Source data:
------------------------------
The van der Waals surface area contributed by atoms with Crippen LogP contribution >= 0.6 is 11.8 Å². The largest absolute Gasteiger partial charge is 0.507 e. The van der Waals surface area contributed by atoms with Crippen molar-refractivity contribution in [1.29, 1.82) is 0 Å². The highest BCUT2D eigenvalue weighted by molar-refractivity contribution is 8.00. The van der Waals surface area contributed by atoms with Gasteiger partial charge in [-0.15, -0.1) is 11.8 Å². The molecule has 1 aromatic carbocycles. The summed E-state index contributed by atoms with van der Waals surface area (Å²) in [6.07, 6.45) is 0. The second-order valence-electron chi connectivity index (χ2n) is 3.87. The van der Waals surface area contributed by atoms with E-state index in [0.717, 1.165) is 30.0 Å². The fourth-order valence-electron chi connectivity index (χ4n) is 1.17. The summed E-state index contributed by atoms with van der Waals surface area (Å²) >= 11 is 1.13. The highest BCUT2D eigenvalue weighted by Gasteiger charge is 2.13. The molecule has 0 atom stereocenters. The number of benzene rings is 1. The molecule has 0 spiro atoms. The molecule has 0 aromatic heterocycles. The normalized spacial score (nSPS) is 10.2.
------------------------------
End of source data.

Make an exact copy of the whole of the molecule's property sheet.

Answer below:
The van der Waals surface area contributed by atoms with Crippen LogP contribution >= 0.6 is 11.8 Å². The largest absolute Gasteiger partial charge is 0.507 e. The van der Waals surface area contributed by atoms with Crippen molar-refractivity contribution in [1.29, 1.82) is 0 Å². The highest BCUT2D eigenvalue weighted by molar-refractivity contribution is 8.00. The van der Waals surface area contributed by atoms with Gasteiger partial charge in [-0.15, -0.1) is 11.8 Å². The molecule has 1 aromatic carbocycles. The summed E-state index contributed by atoms with van der Waals surface area (Å²) in [6.07, 6.45) is 0. The second-order valence-electron chi connectivity index (χ2n) is 3.87. The van der Waals surface area contributed by atoms with E-state index in [0.717, 1.165) is 30.0 Å². The fourth-order valence-electron chi connectivity index (χ4n) is 1.17. The summed E-state index contributed by atoms with van der Waals surface area (Å²) >= 11 is 1.13. The highest BCUT2D eigenvalue weighted by Gasteiger charge is 2.13. The molecule has 0 atom stereocenters. The number of benzene rings is 1. The molecule has 0 spiro atoms. The molecule has 0 aromatic heterocycles. The normalized spacial score (nSPS) is 10.2.